Greg Ridgeway, Jeffrey Grogger, Ruth Moyer, John MacDonald
Objective: Assess the effect of civil gang injunctions on crime.
Methods: Data include crimes reported to the Los Angeles Police Department from 1988 to 2014 and the timing and geography of the safety zones that the injunctions create, from the first injunction in 1993 to the 46th injunction in 2013, the most recent during our study period. Because the courts activate the injunctions at different timepoints, we can compare the affected geography before and after the imposition of the injunction contrasted with comparison areas. We conduct separate analyses examining the average short-term impact and average long-term impact. The Rampart scandal and its investigation (1998-2000) caused the interruption of three injunctions creating a natural experiment. We use a series of difference-in-difference analyses to identify the effect of gang injunctions, including various methods for addressing spatial and temporal correlation.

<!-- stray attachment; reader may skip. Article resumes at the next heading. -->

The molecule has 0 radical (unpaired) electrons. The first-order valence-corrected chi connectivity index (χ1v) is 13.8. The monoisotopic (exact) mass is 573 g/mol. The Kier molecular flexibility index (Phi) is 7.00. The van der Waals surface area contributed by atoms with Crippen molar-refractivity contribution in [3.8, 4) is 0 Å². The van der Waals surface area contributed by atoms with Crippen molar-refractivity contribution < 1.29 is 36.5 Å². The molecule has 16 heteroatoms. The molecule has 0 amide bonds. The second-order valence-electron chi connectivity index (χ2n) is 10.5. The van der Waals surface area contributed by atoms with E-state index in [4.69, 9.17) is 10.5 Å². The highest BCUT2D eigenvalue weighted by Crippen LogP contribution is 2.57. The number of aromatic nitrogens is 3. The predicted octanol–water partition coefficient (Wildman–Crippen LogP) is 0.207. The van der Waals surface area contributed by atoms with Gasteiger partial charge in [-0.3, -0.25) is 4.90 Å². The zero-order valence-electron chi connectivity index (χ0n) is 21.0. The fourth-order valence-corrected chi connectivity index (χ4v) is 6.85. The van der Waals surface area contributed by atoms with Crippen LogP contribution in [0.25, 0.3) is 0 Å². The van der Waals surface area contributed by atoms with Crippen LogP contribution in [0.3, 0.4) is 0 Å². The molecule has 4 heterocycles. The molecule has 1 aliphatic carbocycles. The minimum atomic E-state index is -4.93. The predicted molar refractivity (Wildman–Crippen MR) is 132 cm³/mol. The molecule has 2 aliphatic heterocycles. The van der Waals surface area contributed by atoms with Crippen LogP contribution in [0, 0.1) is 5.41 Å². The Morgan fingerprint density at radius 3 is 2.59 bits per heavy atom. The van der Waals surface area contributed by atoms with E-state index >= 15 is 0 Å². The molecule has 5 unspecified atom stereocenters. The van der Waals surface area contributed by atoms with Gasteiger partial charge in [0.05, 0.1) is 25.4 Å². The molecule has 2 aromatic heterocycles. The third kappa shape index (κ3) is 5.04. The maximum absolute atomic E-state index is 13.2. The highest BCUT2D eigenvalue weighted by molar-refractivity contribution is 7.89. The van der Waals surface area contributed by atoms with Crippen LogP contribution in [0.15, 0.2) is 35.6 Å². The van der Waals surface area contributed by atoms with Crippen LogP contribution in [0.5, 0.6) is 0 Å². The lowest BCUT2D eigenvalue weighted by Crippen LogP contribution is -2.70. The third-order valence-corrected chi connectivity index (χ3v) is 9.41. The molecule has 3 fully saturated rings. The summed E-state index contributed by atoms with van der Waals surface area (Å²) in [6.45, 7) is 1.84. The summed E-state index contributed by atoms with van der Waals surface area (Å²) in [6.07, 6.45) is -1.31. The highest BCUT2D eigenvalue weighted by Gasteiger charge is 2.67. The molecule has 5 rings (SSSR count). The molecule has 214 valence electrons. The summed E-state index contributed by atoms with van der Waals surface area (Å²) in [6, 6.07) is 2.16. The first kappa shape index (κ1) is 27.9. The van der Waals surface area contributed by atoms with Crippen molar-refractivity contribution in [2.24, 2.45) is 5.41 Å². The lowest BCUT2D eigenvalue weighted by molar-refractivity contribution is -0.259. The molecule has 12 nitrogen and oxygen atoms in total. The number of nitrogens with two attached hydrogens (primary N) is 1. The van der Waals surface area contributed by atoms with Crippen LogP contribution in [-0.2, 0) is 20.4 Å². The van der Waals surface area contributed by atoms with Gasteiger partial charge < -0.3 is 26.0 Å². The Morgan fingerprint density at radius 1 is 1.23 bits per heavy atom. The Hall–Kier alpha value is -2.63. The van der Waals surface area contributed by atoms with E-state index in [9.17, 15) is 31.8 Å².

Results: Injunctions appear to reduce total crime by an estimated 5% in the short-term and as much as 18% in the long-term, with larger effects for assaults, 19% in the short-term and 35% in the long-term. Analyses of interrupted injunctions yielded estimates of similar magnitude and provide further support of a crime reduction effect. We found no evidence that gang injunctions are associated with displacing crime to nearby areas.
Conclusions: Injunctions represent a powerful place-based intervention strategy for police and prosecutors. Courts have recently subjected gang injunctions to closer scrutiny. Los Angeles is not litigating new injunctions and is shrinking the list of enjoined individuals. Our analysis indicates that gang injunctions appear to have contributed to crime reductions in Los Angeles and may still have an important role.
Key words: gangs, gang injunctions, difference-in-difference, spatial-temporal model